If you're going to have to choose between certain death and possibly almost certain death, than still the second option is the best. There have been numerous crews and single pilots that ditched all around the world in WWII, a lot of them survived, even in the arctic ocean and without the possibility for immediat rescue like we have in present days. there have even been pilots that survived jumping out of a burning plane over land, without a parachute. There has never been a flightcrew that survived while staying in a burning plane so the choice is simple really (in hindsight !! ).
That's the whole dilemma; when to decide that something so drastic as ditching is better than try to keep on going, a split second decision that most people are not able to make quick enough. That's where Sully excelled.
... exactly , the point also to be made in a similiar ( sic ) vein is that you should never , ever juggle razorblades. If it is found out to be Lithium Ion batteries as a cause in this horrible incident , we are all test pilots.
As a humble, short haul bod flying in Europe (well kind of, but never over oceans) carrying pax & occasionaly DG in the hold, this confirms that A - I don't wanna do long haul (the swimming pool " ditching" is more than enough for me ) & also, that I don't wanna be a "Freight Dog".
Those of you who are have my admiration, an occasional night-flight is OK but I am not a vampire, and carrying God -knows -what in the back with the only guarantee being your trust (? ) in the Freight Forwarder doesn't do it for me. If the batteries are the prob, I hope that the fact this happened a long way from FAA/JAR territory doesn't stop the powers that be saying N.F.W. (No . . . . . . . Way ) to future carriage of these nasty little devices.
Sure all the pax (& crew, never mind electronic flightbag I mean personal) aboard , have at least 1 or 2 Batts, but that is not 400 kg of the b@stards.
"Bad things happen in threes" must not be allowed to prevail in this case, that is now two young 744F's operated by reputable companies barbecued in the descent, there must NOT be a third ! !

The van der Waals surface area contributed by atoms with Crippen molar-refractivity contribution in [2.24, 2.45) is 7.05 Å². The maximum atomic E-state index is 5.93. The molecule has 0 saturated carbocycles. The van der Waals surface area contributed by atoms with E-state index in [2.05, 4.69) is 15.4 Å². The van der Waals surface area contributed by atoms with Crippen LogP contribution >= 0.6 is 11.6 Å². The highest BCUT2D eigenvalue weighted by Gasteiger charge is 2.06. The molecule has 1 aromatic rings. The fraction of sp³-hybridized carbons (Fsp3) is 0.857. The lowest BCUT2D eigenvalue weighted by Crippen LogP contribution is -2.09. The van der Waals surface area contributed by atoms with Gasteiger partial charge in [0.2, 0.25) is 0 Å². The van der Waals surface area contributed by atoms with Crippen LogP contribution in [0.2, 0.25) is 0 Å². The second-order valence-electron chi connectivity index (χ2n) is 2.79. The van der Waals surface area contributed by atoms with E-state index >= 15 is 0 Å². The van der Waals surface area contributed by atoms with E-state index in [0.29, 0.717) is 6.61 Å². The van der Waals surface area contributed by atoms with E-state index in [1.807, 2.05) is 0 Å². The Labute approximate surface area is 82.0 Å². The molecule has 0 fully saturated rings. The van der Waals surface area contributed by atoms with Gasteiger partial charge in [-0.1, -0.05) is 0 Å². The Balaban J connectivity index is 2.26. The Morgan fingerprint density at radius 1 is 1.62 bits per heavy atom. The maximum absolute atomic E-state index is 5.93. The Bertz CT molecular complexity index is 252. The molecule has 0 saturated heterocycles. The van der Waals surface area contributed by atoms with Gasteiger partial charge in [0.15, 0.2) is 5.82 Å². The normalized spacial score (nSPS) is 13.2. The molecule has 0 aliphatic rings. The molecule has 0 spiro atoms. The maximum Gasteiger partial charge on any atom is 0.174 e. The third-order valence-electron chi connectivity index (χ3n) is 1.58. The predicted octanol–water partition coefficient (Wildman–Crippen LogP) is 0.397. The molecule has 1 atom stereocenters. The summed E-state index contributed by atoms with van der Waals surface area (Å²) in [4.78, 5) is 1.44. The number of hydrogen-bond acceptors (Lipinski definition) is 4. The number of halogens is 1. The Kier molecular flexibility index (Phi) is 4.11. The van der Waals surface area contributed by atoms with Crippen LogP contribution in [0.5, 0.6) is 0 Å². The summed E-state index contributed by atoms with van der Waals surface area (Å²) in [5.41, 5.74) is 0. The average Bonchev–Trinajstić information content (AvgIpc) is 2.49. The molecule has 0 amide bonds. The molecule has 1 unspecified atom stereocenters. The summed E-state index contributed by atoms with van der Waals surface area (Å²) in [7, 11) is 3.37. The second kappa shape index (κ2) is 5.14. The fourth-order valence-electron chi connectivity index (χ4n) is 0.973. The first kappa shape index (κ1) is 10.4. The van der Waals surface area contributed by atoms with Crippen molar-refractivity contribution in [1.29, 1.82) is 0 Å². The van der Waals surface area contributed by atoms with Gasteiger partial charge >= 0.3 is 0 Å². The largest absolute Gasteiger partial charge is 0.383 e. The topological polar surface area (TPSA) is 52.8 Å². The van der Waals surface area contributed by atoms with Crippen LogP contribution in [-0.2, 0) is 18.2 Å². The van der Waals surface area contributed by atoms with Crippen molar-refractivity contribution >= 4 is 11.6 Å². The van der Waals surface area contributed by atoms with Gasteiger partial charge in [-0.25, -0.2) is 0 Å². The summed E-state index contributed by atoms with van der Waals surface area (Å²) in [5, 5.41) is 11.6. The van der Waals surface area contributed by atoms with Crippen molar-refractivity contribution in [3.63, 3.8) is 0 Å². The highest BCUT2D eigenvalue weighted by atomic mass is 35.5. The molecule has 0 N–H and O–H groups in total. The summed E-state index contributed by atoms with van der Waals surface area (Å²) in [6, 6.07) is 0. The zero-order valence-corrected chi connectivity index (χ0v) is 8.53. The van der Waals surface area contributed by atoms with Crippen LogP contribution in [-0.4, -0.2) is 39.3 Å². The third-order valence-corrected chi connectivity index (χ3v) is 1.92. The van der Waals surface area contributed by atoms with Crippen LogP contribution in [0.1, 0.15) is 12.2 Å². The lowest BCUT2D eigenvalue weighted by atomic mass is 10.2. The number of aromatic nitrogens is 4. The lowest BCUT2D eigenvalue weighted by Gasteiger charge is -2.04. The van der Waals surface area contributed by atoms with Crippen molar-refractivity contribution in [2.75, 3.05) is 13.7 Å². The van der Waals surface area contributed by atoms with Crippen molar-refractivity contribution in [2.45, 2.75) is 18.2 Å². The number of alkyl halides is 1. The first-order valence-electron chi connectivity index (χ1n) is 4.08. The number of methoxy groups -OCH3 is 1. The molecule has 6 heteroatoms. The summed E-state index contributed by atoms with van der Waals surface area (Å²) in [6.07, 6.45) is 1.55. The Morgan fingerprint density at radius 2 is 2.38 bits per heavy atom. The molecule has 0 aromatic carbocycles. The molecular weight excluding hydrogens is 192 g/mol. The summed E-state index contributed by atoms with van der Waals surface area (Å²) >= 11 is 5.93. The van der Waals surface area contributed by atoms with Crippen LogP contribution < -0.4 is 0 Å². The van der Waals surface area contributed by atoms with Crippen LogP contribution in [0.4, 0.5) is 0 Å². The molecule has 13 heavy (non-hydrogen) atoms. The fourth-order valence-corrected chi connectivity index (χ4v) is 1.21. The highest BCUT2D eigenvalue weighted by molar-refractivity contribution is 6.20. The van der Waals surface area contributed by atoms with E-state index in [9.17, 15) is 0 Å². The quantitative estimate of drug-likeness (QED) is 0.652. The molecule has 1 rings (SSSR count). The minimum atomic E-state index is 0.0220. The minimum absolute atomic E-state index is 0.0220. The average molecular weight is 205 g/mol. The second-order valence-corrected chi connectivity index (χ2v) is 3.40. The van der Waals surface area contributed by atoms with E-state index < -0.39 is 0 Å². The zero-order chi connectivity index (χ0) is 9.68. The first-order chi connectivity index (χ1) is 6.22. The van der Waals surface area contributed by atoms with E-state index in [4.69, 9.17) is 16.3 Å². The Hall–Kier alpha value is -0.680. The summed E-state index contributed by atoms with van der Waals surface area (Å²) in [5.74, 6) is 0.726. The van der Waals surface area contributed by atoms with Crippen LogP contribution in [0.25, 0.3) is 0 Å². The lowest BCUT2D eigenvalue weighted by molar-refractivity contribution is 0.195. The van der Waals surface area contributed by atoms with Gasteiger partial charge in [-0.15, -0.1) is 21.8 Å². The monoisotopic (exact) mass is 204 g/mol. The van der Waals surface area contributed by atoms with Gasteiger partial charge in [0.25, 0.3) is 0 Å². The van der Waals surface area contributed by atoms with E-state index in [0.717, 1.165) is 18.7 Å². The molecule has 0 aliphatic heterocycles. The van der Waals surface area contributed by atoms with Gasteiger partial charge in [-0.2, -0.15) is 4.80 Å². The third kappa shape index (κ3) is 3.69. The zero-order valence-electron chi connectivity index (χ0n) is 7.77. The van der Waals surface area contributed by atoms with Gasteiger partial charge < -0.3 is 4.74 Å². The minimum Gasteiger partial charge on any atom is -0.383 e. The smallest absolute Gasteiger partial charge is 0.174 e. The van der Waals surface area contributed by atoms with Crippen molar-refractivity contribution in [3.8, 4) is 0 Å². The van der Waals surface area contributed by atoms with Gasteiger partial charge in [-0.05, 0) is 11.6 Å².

In reality it is quite a dilemma. If you ban anything containing LiPO Batteries from Air Freight a SIGNINIFCANT percentage (read >20%) of the Cargo Crews might loose their jobs given the percentage of electronics in Air Freight. If you continue as it is today Cargo Crew are exposed to a disproportionate risk compared to their Pax brethren.
The minimum would be to drastically increase regulation for shipping of these things.
Back in the UPS thread I proposed to regulate the charge state of Lithium Bettries for air Freight. They carry their own ignition source with them only if they are charged to more than 10-15%. Below that level they are cimbustible but not capable of self ignition, which is the main difference to most other combustible freights. where I'm still not sure is the question if you can't extinguish a LiPo Fire. Having seen a short circuited LiPo 500g battery myself it could be kept in check by putting it into water. There were some bubbles but that was it. No fire, no glow, no sparks, nothing fancy. The Lithium content of a 150g Battery is about 0,5g. It might contribute to the fire but it is not the main combustible. The main fuel is the alcohol based chemicals inside which form the separator. That's highly flammable alcohol and propably 30 - 50 times more than the Lithium. On the other hand I'm not sure if 25.000 ft is really a good idea. If not ditching I would say fly as high as you can. and get cool thin air in the Cargo compartment. I don't get the rational behind the 25000 ft.
The problem with extinguishing a LiPo fire is that the main tactic to stop the chain reaction is to cool them. That will stop the progressive short circuiting inside the battery. I'm not really sure what will happen without oxygen but without cooling. I would tend to say the fire would extinguish at least mostly but I haven't seen it fisrt hand so I don't know for sure.
If Rep John Mica (R-FL) has anything to say about it, the regulating will be left to the ICAO. He introduced an amendment to His own FAA Re-Authorization Bill that expressly prohibits the FAA from issuing any regs that are "more stringent" than the ICAO. H.R. 658 SEC. 814.
"....Mica rejected Democratic fears of increased fire hazards, and said failing to limit the FAA on this issue could be costly for companies.
"If we didn't have this provision in there, there's be a $1.1 billion dollar impact on industry," he said. 'This is a good provision. It needs to be in the bill.'"